Lots of moisture working across the Mississippi River this morning with fieldwork being stalled in various stages.  The 7-day forecasted precip map shows heavy rains to impact S-MN/IA/MO/AR/L/IN/PH/KY/TN during the next week and should keep planting progress subdued after decent headway was made this week.  There are still relatively few who are overly concerned with delays to this point with May 5th being an unofficial line in the sand for concerns to increase.  NOAA extended maps continue to point towards below normal temps and below normal precip for the majority of the Midwest.  The temps almost seem more of a concern than the below normal precip being helpful as cool temperatures hamper even emergence.  4” soil temps below as of this morning.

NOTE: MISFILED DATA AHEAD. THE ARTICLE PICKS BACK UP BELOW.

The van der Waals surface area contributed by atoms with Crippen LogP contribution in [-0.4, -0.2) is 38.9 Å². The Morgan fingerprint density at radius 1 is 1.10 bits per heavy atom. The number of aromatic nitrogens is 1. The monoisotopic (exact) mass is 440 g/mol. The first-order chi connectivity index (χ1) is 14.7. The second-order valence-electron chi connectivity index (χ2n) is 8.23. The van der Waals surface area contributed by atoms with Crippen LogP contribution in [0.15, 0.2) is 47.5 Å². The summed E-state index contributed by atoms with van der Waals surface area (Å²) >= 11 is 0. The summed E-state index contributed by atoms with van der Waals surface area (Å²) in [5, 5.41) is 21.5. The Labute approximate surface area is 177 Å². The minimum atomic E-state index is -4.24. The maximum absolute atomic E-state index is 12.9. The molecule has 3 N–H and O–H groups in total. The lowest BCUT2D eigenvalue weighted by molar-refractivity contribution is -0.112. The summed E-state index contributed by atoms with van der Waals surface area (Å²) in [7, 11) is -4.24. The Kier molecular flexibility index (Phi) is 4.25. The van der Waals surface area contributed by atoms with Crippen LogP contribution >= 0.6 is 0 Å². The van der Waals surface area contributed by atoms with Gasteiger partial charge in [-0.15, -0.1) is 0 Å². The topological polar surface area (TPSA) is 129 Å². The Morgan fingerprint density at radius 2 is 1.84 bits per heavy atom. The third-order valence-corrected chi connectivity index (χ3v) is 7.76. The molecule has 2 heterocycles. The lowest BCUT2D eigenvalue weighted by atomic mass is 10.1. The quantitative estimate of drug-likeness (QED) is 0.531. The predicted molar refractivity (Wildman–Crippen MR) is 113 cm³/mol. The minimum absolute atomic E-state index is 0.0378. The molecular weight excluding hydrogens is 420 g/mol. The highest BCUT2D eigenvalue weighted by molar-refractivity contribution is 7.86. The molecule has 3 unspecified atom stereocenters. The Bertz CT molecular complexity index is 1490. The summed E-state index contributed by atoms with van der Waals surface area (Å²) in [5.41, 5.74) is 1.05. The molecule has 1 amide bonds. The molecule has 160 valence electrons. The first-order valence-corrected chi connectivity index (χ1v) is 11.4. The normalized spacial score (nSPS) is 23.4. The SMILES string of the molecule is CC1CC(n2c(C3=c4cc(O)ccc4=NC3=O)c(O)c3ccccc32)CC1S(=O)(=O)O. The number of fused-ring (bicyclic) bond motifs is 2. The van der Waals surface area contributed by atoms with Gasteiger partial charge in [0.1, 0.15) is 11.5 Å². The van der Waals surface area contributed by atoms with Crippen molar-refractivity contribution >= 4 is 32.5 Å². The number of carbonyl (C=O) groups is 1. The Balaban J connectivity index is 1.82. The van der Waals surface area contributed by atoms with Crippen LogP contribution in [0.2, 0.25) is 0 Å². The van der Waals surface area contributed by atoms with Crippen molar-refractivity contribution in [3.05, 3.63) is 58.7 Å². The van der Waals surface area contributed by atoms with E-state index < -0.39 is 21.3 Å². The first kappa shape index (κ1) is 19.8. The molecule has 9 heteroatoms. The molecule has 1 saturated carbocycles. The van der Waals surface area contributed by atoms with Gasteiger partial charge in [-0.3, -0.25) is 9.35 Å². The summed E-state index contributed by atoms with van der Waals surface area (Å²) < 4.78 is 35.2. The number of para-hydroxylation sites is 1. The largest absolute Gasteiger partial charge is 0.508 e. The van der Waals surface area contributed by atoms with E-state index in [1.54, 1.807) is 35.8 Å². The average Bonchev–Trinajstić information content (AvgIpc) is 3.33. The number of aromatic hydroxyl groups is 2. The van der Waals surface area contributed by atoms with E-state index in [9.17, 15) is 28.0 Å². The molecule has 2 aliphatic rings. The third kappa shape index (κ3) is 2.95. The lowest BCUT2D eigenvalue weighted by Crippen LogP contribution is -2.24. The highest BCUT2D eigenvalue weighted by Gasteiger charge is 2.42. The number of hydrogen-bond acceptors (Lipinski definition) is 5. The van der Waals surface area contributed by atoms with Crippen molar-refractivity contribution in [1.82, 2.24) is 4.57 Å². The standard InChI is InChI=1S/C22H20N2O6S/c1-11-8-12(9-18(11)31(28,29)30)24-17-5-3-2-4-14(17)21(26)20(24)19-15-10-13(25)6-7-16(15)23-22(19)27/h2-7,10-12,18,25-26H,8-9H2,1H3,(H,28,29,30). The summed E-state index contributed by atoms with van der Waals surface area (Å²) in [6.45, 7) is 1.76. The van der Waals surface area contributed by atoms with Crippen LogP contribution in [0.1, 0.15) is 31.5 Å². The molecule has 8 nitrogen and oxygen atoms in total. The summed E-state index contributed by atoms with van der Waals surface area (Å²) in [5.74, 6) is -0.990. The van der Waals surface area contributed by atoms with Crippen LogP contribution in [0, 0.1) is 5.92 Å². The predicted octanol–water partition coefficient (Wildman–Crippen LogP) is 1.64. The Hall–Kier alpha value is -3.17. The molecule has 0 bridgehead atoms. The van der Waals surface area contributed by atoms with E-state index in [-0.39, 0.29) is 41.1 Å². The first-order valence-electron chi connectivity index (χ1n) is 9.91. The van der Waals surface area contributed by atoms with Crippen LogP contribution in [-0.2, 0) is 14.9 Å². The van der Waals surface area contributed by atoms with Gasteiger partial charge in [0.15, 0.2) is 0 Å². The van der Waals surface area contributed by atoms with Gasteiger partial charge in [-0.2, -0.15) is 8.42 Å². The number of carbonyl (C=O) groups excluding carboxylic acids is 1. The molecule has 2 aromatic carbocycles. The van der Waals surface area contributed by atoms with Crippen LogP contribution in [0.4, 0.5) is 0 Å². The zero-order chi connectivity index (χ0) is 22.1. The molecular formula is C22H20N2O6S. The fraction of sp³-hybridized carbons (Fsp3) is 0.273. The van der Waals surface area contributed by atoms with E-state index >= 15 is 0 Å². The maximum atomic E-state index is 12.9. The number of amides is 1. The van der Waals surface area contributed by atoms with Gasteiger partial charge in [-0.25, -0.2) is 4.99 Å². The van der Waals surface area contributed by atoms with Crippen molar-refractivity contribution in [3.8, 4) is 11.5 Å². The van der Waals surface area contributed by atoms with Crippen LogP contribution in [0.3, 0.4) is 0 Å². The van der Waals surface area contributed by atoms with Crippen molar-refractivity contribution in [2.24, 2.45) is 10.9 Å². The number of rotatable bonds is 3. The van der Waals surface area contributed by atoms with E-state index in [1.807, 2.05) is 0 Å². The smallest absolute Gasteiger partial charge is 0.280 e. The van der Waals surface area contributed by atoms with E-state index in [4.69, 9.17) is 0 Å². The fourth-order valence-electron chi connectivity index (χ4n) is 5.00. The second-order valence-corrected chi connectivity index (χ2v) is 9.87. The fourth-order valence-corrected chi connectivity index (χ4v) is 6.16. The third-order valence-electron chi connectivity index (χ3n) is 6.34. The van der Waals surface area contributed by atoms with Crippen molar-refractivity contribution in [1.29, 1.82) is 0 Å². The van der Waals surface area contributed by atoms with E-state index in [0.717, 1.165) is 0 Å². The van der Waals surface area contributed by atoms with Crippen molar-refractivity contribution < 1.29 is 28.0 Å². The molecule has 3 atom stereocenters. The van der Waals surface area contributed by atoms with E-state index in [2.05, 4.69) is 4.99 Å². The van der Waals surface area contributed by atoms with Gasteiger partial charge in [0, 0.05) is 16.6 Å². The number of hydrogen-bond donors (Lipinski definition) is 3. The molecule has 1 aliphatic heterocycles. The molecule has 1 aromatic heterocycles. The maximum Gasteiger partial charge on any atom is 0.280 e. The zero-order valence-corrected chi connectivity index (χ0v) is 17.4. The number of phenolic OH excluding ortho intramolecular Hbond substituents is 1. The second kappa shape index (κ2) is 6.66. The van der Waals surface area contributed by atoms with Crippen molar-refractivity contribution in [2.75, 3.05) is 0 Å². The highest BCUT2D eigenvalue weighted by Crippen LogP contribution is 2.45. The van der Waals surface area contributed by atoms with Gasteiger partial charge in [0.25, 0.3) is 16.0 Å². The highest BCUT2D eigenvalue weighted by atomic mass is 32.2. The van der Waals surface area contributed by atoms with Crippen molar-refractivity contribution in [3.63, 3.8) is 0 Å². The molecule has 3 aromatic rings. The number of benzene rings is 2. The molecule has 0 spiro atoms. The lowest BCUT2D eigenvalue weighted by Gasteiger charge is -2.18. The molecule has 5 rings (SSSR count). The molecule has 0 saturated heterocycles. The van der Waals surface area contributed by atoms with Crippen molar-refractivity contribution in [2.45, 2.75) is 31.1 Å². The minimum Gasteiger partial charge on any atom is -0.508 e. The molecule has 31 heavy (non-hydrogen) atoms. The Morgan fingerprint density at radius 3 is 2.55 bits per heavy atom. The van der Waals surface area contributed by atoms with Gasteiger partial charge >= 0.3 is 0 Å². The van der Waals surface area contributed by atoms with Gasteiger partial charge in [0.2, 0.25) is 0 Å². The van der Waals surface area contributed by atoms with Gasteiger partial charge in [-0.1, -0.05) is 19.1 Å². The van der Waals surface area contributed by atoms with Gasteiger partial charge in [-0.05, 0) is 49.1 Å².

Mostly firmer markets overnight in grains while soybeans continue to be the weak leg as has been the trend this week.  The themes in our market haven’t changed a great deal with the exception of US corn back to being the cheapest source of FOB supply in the world.  Argentine farmers have been slow sellers to date in part off inflation concerns and in part off a delayed crop.  $15.00 soybeans also seem more attractive than $5.00 corn.  At the close last night, US-Gulf corn was bid around +66K for spot, +64N for June and +63N for July putting is between $224/225/MT.  In Argentina, price per tonne was sitting around $243/MT for spot, $229/MT for June and $225/MT for July.  Ukraine remains near $245/MT.  Import needs should continue being sourced out of the US, especially with cheapening freight costs.  To wit, BNSF spot cars are now bid $500/car vs $2000 a week ago and $3500 a month ago.